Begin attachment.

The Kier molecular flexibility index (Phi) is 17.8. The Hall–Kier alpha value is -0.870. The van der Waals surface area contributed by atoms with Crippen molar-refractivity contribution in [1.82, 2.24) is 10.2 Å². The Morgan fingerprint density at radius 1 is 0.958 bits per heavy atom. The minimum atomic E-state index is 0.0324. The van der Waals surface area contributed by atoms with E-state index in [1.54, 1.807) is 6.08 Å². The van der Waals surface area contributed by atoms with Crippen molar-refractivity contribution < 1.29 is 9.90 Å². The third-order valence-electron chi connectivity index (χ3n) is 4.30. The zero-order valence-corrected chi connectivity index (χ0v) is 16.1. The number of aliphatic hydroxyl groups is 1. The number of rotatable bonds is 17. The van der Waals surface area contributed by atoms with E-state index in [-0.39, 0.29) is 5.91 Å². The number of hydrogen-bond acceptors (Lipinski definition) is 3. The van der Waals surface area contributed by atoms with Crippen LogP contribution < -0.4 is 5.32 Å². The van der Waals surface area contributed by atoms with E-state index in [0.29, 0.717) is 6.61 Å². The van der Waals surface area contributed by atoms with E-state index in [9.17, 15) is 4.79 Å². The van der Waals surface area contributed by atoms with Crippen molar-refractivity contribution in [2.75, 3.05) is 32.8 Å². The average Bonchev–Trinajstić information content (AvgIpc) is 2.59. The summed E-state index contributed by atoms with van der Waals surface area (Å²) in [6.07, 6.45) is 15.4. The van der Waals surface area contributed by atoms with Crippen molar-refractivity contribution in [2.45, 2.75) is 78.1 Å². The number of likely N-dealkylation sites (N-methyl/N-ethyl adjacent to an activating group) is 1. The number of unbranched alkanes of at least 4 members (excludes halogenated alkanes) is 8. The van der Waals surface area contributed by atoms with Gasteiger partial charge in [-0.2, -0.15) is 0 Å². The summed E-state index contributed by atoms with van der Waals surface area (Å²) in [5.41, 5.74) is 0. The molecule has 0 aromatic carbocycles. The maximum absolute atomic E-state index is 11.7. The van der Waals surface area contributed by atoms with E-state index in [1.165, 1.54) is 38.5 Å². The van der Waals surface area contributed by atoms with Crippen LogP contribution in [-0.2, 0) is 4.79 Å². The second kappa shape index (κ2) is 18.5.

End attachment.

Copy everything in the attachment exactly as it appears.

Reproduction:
The Kier molecular flexibility index (Phi) is 17.8. The Hall–Kier alpha value is -0.870. The van der Waals surface area contributed by atoms with Crippen molar-refractivity contribution in [1.82, 2.24) is 10.2 Å². The Morgan fingerprint density at radius 1 is 0.958 bits per heavy atom. The minimum atomic E-state index is 0.0324. The van der Waals surface area contributed by atoms with E-state index in [1.54, 1.807) is 6.08 Å². The van der Waals surface area contributed by atoms with Crippen molar-refractivity contribution < 1.29 is 9.90 Å². The third-order valence-electron chi connectivity index (χ3n) is 4.30. The zero-order valence-corrected chi connectivity index (χ0v) is 16.1. The number of aliphatic hydroxyl groups is 1. The number of rotatable bonds is 17. The van der Waals surface area contributed by atoms with E-state index in [-0.39, 0.29) is 5.91 Å². The number of hydrogen-bond acceptors (Lipinski definition) is 3. The van der Waals surface area contributed by atoms with Crippen LogP contribution < -0.4 is 5.32 Å². The van der Waals surface area contributed by atoms with E-state index in [0.29, 0.717) is 6.61 Å². The van der Waals surface area contributed by atoms with E-state index in [9.17, 15) is 4.79 Å². The van der Waals surface area contributed by atoms with Crippen molar-refractivity contribution in [2.75, 3.05) is 32.8 Å². The average Bonchev–Trinajstić information content (AvgIpc) is 2.59. The summed E-state index contributed by atoms with van der Waals surface area (Å²) in [6.07, 6.45) is 15.4. The van der Waals surface area contributed by atoms with Crippen molar-refractivity contribution in [2.45, 2.75) is 78.1 Å². The number of likely N-dealkylation sites (N-methyl/N-ethyl adjacent to an activating group) is 1. The number of unbranched alkanes of at least 4 members (excludes halogenated alkanes) is 8. The van der Waals surface area contributed by atoms with Gasteiger partial charge in [-0.2, -0.15) is 0 Å². The summed E-state index contributed by atoms with van der Waals surface area (Å²) in [5.41, 5.74) is 0. The molecule has 0 aromatic carbocycles. The maximum absolute atomic E-state index is 11.7. The van der Waals surface area contributed by atoms with E-state index in [1.165, 1.54) is 38.5 Å². The van der Waals surface area contributed by atoms with Crippen LogP contribution in [-0.2, 0) is 4.79 Å². The second kappa shape index (κ2) is 18.5.